Indoor Windsurfing: Art, Sport, Or Spectacle
When you hear someone say "windsurfing," you might instantly imagine the blue, open waters of the ocean. The sun is bright and the winds are brisk. The waves lap over each other with a gently pulsating rhythm. The beaches are smooth and white with clean sand and overhead, seagulls can be heard. Experienced windsurfers will describe the breathtaking feeling of being close to nature while skipping along the surface of the water. Because of these things, the concept of transporting this experience into a large tent seems odd. But, indoor windsurfing has attracted the attention of thousands of spectators and participants. In this article, we'll describe what indoor windsurfing is and the reason why it was started.
What Is Indoor Windsurfing?
At its simplest form, indoor windsurfing is nearly identical to conventional windsurfing. The equipment used for the sport is the same. Each windsurfer who participates uses a board, sail, mast and harness. The primary difference is in the manner in which the windsurfers are propelled. Outside, they use the wind to move their boards, gain speed and perform tricks. Inside, the wind is generated by massive turbines. These turbines are typically 2 meters wide and can simulate winds that reach 30 knots.
Windsurfers descend a ramp into an enormous pool. They compete in tournaments where each participant is judged on speed, form and their performance of a number of tricks.
Why Do People Participate?
According to the promoters of indoor windsurfing competitions, the reason for creating the events are mainly for spectators. Outdoors, it's often difficult for people to watch windsurfing competitions. The perfect conditions for windsurfers entail strong gusts of wind that they can use to propel themselves and perform tricks. Unfortunately, these same conditions make it all but impossible for people on the shore to observe the contestants.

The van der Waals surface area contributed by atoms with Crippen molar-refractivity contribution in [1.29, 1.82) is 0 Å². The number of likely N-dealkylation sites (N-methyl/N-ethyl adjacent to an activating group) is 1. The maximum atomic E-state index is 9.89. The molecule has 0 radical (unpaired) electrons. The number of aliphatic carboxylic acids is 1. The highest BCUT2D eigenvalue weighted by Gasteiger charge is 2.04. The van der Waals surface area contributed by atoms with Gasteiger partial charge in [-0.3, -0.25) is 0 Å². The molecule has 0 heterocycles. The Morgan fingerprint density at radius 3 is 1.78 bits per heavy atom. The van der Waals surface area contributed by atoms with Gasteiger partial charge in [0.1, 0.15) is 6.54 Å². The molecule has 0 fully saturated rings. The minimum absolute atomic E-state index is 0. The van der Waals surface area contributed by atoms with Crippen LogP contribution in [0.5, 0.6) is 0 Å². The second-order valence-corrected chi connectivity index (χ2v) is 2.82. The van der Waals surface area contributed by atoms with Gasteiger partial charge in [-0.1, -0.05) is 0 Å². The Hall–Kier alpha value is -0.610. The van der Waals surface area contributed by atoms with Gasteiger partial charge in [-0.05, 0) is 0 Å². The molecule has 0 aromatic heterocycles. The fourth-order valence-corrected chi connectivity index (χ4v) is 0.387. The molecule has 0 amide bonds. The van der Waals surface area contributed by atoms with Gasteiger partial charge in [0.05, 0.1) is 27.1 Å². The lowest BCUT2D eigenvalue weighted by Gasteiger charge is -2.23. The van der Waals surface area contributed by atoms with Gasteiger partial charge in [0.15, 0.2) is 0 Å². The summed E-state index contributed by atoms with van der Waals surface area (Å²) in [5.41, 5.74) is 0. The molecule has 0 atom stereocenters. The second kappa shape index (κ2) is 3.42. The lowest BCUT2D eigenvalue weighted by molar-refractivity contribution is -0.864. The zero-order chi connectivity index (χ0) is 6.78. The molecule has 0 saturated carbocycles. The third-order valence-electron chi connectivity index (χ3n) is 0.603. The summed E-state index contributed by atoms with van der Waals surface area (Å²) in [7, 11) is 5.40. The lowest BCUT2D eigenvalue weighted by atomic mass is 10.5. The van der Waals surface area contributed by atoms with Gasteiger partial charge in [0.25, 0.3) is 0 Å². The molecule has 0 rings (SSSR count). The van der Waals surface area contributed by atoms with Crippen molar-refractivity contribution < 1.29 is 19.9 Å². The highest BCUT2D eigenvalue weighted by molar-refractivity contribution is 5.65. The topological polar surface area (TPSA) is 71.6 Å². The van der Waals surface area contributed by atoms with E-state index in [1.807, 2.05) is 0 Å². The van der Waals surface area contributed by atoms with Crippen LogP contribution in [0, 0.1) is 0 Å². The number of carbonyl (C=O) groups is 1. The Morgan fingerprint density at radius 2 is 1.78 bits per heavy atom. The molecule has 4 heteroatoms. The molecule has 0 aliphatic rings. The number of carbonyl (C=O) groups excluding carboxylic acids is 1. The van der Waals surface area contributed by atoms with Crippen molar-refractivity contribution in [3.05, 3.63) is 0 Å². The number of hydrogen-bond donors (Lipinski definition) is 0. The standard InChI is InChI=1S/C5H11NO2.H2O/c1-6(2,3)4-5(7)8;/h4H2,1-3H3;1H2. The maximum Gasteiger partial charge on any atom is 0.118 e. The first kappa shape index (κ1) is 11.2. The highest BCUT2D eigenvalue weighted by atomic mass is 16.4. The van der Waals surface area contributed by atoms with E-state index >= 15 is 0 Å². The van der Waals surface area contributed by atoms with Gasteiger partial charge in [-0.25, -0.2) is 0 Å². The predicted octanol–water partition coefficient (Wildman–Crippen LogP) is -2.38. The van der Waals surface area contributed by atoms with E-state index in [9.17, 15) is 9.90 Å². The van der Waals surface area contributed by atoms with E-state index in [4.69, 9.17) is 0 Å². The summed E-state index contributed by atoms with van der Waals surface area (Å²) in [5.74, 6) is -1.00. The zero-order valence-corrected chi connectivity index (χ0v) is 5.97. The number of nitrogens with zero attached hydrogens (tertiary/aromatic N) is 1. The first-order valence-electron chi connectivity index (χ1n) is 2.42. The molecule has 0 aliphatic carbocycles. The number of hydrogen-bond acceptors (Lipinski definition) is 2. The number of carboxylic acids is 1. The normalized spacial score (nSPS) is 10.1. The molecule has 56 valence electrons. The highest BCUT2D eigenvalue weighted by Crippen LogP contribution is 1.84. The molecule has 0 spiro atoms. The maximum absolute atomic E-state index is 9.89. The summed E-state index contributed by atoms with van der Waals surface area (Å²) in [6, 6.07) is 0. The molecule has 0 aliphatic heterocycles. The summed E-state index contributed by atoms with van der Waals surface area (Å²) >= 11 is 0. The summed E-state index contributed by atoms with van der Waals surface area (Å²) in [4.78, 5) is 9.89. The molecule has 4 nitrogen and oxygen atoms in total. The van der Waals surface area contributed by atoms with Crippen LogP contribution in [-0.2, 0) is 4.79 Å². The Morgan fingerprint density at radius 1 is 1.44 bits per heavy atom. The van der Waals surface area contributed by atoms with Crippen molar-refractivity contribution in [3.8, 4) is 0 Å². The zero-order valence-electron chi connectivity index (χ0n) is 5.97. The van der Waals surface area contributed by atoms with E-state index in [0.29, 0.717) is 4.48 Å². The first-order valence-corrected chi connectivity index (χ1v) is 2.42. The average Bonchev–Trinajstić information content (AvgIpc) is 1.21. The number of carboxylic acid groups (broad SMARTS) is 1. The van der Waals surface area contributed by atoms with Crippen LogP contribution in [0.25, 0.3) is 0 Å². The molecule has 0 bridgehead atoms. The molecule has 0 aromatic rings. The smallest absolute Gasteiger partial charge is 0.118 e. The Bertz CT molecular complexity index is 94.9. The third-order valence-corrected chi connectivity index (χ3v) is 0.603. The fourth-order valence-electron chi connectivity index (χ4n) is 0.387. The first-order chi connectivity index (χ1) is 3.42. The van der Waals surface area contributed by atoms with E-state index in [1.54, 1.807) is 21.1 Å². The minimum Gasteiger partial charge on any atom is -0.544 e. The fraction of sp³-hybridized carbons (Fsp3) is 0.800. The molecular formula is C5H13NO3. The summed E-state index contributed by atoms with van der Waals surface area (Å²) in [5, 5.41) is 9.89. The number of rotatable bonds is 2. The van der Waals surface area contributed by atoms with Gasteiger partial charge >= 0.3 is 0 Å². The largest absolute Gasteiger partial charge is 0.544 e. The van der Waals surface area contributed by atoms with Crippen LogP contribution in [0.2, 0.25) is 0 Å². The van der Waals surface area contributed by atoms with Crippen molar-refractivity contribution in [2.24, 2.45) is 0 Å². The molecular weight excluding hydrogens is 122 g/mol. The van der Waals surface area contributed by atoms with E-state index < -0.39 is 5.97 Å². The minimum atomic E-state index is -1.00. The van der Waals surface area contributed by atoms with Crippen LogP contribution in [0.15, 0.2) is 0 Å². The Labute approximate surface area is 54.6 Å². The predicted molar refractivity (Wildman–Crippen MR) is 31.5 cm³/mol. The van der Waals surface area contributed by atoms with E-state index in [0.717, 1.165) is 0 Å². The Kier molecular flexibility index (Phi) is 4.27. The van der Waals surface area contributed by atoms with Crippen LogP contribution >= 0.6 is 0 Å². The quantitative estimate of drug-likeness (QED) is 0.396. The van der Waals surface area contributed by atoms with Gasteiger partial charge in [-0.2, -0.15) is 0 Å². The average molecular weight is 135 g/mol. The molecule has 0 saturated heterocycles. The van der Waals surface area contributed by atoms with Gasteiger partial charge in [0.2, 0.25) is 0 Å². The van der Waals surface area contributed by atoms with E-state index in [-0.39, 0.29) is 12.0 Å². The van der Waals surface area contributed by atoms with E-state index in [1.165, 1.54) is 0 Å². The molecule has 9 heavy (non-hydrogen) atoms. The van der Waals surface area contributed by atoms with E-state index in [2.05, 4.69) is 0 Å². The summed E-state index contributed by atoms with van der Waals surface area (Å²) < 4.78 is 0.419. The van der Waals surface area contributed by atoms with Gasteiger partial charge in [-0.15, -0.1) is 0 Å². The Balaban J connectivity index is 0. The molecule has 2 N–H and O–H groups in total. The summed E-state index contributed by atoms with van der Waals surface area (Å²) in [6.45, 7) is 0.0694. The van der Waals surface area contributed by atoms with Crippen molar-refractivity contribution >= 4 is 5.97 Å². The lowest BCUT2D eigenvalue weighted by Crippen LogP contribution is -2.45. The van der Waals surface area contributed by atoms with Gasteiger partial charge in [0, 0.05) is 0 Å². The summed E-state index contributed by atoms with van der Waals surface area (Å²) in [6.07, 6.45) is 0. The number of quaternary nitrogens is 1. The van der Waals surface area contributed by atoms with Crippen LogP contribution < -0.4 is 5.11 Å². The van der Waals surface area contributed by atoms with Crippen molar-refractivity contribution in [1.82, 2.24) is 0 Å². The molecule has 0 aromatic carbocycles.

Bringing the event inside allows people to watch the windsurfers compete without having to cope with the wind gusts. The windsurfers are able to perform most of their maneuvers due to the dozens of large turbines blowing wind.
Indoor Windsurfing Events
Indoor windsurfing was started in London. Initially considered a novelty, it quickly gained attention from sponsors and many of the world's top windsurfers. Today, an annual competition is held during January at Schroders International Boat Show. Thousands of people descend onto London's Excel Centre to watch professional windsurfers compete with others. Some of the events include freestyle tricks where the windsurfers perform aerials and other maneuvers. Other events include slalom racing, where dueling competitors race across the massive pool, navigating between obstacles along the way. Today, many other indoor windsurfing facilities are being constructed throughout Europe.
It's Not For Beginners
Many of the competitors who participate in indoor windsurfing tournaments suggest that the experience would be difficult for beginners. While winds on the ocean can be gentle, those generated by the turbines are more aggressive. Plus, avid windsurfers note that it's easier to see gusts of wind approaching outside due to winds' effect on the water. They can simply look upwind and modify their approach. Inside, looking upwind is rewarded only by the sight of the turbines. Therefore, it's much more difficult to anticipate the wind.
Indoor windsurfing isn't nearly as popular as traditional windsurfing. But, in many places (such as Europe), it receives enough attention from fans, competitors and sponsors to maintain its momentum. While it continues to strike many as odd, the spectacle may one day achieve mass appeal.